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Rantz: King County won’t charge criminals assaulting cops while resisting arrest

Seattle police make an arrest on May Day 2017. (Hanna Scott, KIRO 7)

King County Prosecutor Dan Satterberg will “not file [charges] when the assault can be best described as resisting” an arrest from an officer, his office confirms. This position is deeply troubling to law enforcement officers, and King County Sheriff Mitzi Johanknecht says “we need to rethink this.”

This news comes as the Jason Rantz Show on KTTH was tipped off to an incident, where a King County Sheriff’s deputy was kicked in the groin by a 20-year-old female suspect in tall leather boots. She appeared to be under the influence of alcohol.

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After Satterberg’s office reviewed the case, the suspect was not charged with assaulting the officer.

King County Prosecuting Attorney’s Office confirmed, in an email statement via a spokesperson, that they will only charge assault in the third degree, “if the assault can best be described as an intentional attack on the officer and the officer has an injury or experiences significant pain as a result of the assault.”

“From my reading of the deputy’s report, I would say it would seem like it was an intentional kick at the deputy,” Sheriff Johanknecht said. “And that I truly believe him when he says he was in pain about that. You know there’s all kinds of things that come into play here, as you know, as to filing guidelines and all those other things … but I believe the deputy was hurt, not enough to, thank goodness, be hospitalized. But a lot of pain.”

Satterberg’s office received the case for filing on April 3, 2019, declining to charge on assault on April 5.

“Certainly, the suspect’s mental state did not diminish the pain the officer involved experienced as a result of her actions, but it does affect our ability to prove an intentional assault,” the spokesperson explained

Bigger implications

The groin-kicking incident without charges upsets deputies I’ve spoken to, there is a greater implication to the decision by Satterberg. By refusing to charge anyone that injures an officer as a result of simply refusing arrest, aren’t you encouraging this kind of behavior?

A spokesperson for Satterberg’s office says law enforcement is aware of the charging guidelines, which is “directly from our written Felony Filing and Disposition Standards (FADS).” They are, indeed, aware of them. But many don’t support them.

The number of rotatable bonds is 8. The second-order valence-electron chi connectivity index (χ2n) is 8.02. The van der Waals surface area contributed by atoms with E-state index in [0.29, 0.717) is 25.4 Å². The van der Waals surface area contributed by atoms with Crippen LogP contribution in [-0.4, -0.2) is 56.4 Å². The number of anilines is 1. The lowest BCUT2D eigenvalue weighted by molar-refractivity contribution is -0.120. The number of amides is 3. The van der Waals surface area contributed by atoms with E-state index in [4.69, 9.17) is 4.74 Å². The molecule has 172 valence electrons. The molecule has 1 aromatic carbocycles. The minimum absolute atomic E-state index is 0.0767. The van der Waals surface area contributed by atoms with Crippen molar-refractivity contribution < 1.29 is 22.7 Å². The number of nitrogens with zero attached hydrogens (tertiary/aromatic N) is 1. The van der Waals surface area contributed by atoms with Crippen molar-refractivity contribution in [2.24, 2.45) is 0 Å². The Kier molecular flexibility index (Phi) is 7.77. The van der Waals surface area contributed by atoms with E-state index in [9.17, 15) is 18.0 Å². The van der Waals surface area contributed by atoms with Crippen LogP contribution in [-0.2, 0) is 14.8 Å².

“It’s insane,” one deputy told the Jason Rantz Show.

A second deputy tells me, “That [standard] is wrong on so many levels and makes it open season on LEO’s. It’s infuriating.”

Johanknecht is certainly aware of the policy, but thinks it’s not well-known enough to the public.

“I think the general public would be surprised by how the filing standards describe that from the prosecutor’s office,” Johanknecht explains. “Again, to be clear, I’m not trying to be critical of Mr. Satterberg’s office. I’m just coming from the law enforcement slant of this … you know, we do go out of the way in training to try to avoid physical contact with people … There are just times when you have to place your hands on people and when they resist, it is very frustrating. Very frustrating for me, very frustrating for my deputies.”

What is more frustrating for deputies is if a suspect knows they won’t be charged in an assault while resisting arrest. It will likely lead to situations where law enforcement will be forced to physically control a suspect. That could lead to injuries for the officers, as well as the suspect.

Johanknecht hopes “there’s opportunity to compromise on some of these things since every law enforcement agency deals with this more regularly each and every day.”

Listen to the Jason Rantz Show weekday afternoons from 3-6 p.m. on KTTH 770 AM (or HD Radio 97.3 FM HD-Channel 3). Subscribe to the podcast here.

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